2. The Integrated Power Development Scheme - IPDS, which is a way forward to the on-going R-APDRP with an additional investment of about Rs. 233.54 crores for implementation during the 12th Five Year Plan (FYP 2012-17) and upcoming 13th Five Year Plan (FYP 2017-22) aimed to provide 24X7 Reliable, Secure & Safe electricity and access to all the rural, semi-urban & urban households and ultimately reducing the AT&C Losses of the Company to below 14% by 31st March 2020 under the Schemes .


Hydro power

  Uttarakhand is estimated to have a hydropower potential to the tune of 20,236 MW against which around 3594.85 MW has been harnessed so far through hydroelectric projects. The State is gifted by nature with rivers like Ganga, Yamuna, Kosi. So provides an ideal location for hydropower development. Some of them are listed in Table 1.

  In Uttarakhand, operation and execution of various schemes based on non-conventional energy resources is handled by Uttarakhand Renewable Energy Development Agency (UREDA) through local Panchayat, volunteer organizations and district administration.

Solar power

  In order to promote solar power generation in the state, the Uttarakhand Renewable Energy Development Agency (UREDA) has decided to set up over 2,000 units, which will produce 44 MW of electricity using solar energy. As per the new rule, Uttarakhand will have to purchase 8% power generated through solar plants. Earlier, the state was required to purchase just 3% power generated by such plants. It has 23 solar power generation plants and these are sufficient to fulfil the mandatory power purchase of 3%. New solar power generation options have been worked out for all states and under this campaign young entrepreneurs will be involved to enhance the total power generation capacity. In order to match the criteria laid out by the Union Ministry, the state will have to work towards setting up new power infrastructure. For this, over 2000 plants of varying capacity will be set up at different places. All infrastructure will be funded under central government schemes.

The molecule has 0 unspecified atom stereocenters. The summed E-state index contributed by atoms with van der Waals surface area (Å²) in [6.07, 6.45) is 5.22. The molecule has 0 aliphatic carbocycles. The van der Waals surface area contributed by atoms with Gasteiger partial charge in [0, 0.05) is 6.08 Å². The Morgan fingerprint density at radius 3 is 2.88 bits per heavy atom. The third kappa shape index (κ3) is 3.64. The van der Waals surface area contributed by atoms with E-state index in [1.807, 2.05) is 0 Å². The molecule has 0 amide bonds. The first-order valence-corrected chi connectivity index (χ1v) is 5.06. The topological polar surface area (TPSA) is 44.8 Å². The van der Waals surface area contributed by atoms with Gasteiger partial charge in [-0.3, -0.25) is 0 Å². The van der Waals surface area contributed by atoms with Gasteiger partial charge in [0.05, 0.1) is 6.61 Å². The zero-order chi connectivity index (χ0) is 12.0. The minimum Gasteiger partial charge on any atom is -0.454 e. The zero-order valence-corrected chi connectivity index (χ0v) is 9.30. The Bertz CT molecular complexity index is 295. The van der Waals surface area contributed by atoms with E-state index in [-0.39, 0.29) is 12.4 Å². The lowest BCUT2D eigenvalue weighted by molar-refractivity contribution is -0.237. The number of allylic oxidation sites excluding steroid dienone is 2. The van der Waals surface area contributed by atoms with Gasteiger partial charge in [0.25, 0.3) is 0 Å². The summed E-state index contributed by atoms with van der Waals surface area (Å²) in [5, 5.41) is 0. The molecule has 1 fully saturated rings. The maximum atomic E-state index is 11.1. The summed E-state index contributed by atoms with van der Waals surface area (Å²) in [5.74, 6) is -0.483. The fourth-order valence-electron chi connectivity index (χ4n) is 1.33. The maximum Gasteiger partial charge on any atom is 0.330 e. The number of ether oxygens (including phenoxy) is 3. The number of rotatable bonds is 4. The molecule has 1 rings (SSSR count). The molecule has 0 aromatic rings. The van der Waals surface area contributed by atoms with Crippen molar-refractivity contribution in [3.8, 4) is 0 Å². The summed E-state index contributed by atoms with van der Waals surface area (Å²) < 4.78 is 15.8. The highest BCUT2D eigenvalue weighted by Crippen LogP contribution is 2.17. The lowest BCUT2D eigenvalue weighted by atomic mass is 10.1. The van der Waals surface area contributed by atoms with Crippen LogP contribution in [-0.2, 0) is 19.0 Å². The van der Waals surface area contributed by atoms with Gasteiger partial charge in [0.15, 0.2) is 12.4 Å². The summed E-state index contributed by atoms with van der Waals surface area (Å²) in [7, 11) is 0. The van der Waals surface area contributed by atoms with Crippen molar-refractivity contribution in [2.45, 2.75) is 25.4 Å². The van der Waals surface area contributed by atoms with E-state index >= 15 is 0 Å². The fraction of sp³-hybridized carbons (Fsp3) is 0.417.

Factors causing set back

  Uttarakhand has certainly showed signs of growth for the last few years but the growth has not been uniform. The growth process in Uttarakhand has been limited to the plain districts excluding the hilly areas, which is due to location of manufacturing units in the plain districts. However, 40% of the population of the state still lives below poverty line ,despite a very low rate of unemployment. It is due to the low wage and income rate in the state, which leads to the problem of the poor working. So, there is need for the productive employment demands of the rural population in the state, which can be achieved through an efficient and reliable access to energy. The development approaches are dependent on the old energy sources that worked for the plains, which are not much effective in the hills due to the associated difficult terrain. Many thermal power plants also contribute towards power demand in Uttarakhand. But renewable energy sector is the main focus due to various factors now a days.

Conclusion

  Power sector of Uttarakhand is rising at a very good pace and will definitely contribute towards a large part on overall energy demand of our country, which requires such contribution to be the top developed country.


Simmi Sharma
Ph.D. (Student)
DTU, DELHI